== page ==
Secretary of State Ken Bennett is launching a probe of groups that try to influence elections but claim they don’t have to disclose who is providing the cash.
Bennett said Thursday that a U.S. Supreme Court decision last year blew a big hole in campaign finance laws by saying corporations and unions have the right to spend as much as they want in support of or opposing any candidates. The only requirement is that these efforts remain independent of the candidate’s campaign.
And Bennett said he has no problem with that.
But the secretary of state said several groups have sprung up claiming that they fit that exemption. And those groups are refusing to disclose their donors.
Bennett is asking three of those groups to submit to audits in a bid to find out whether they truly qualify.
That Supreme Court ruling applies to organizations that exist for other purposes but decide to spend some of their money on campaigns. For example, Bennett said, Coca-Cola is entitled to use some of its profits to influence elections and not have to disclose the source of those funds, though Arizona law requires them to report how much they spent and on which races.
Bennett is focusing on corporations that have formed recently that may be little more than thinly disguised efforts to convince people to vote a certain way. He said he has seen this in two current races: the recall effort against Senate President Russell Pearce and the Phoenix mayoral contest.
So he’s asking for some answers from them.
“Where entities are not clearly indicating to us that they haven’t just formed under a variety of wonderfully sounding names to get around this, then we’re going to be OK with them,’’ he said. But Bennett said he wants to be sure “that they haven’t just created a facade with a nice-sounding name to combine contributions from others.’’
Bennett conceded the problem is even more complex than that.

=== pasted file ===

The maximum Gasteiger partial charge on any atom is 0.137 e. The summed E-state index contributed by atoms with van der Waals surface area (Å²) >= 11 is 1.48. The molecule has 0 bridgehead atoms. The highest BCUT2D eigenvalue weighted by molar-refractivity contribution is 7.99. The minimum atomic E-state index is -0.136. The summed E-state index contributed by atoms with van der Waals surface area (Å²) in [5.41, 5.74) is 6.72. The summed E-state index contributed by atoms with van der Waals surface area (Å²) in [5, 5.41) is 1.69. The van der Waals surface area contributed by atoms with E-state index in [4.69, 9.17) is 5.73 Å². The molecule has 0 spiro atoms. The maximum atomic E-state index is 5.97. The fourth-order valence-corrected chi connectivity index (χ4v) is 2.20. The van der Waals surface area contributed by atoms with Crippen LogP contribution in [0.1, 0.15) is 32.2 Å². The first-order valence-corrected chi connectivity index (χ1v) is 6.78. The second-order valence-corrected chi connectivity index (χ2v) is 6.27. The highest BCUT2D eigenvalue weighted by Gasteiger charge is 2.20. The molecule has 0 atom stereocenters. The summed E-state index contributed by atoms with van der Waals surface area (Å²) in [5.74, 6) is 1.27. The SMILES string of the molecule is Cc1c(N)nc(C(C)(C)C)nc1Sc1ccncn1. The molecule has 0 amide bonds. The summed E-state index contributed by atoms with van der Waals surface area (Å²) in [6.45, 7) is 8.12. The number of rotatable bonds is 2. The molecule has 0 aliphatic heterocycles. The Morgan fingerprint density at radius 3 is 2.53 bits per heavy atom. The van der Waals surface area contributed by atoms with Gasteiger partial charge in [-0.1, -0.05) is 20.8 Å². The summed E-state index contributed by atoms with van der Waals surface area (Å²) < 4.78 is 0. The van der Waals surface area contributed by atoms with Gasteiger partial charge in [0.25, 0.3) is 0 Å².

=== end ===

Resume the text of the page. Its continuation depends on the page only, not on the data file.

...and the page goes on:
He said there is a whole other exemption in the law for groups whose main purpose is to educate voters about some specific issue. But Bennett said that they may still be trying to influence an election — and required to file campaign finance reports — even if they do not use the magic words “vote for’’ or “vote against’’ some candidate.
One of the entities under scrutiny is a group called “Citizens United for Progress,’’ which has sprung up in that Mesa recall.
It recently sent out postcards informing voters that Olivia Cortes, whose name is on the ballot, had withdrawn from the race and that any votes for her would not be counted. The beneficiary of such an “educational’’ campaign would likely be Jerry Lewis, the lone remaining foe of Pearce, who probably would get votes that otherwise would have gone to Cortes.
Bennett said efforts to get information from this group have so far proved fruitless.
He said a decision on whether a group is campaigning or merely involved in “issue advocacy’’ will have to be made on a case-by-case basis. Some of that will be judged on the wording of the materials sent out or in any commercials.
“That is not only dependent on what the information looks like and what it says, but it’s when somebody says it, to whom they say it,’’ Bennett explained. “If it’s only happening to voters where an election is occurring, then it becomes harder in our mind to believe that’s just general voter education.’’
In some ways, Bennett said he considers investigation of groups involved in the recall to be a trial run for the races for the 90 legislative seats that will be up for grabs next year. He wants to create what he calls a “strike zone,’’ spelling out clearly what is and is not exempt from campaign finance laws.
Even if that happens, though, Bennett said time may not be on his side. That’s because his office has no authority to actually block any expense or shut down any organization but only to investigate and, where appropriate, refer the issue to the Arizona Attorney General’s Office.
In fact, he acknowledged, there is no specific authority in the law to even demand that organizations open their books to the kind of audits he wants to conduct. But Bennett said a failure to respond could be seen as admission of something to hide, leading to the case being sent to the Attorney General’s Office.
Bennett said he is looking at whether to ask the Legislature for more authority to act against offending groups without having to get the lawyers involved, but said he has made no decision.
In any event, the penalty against offenders is limited to a fine equal to three times the amount illegally spent.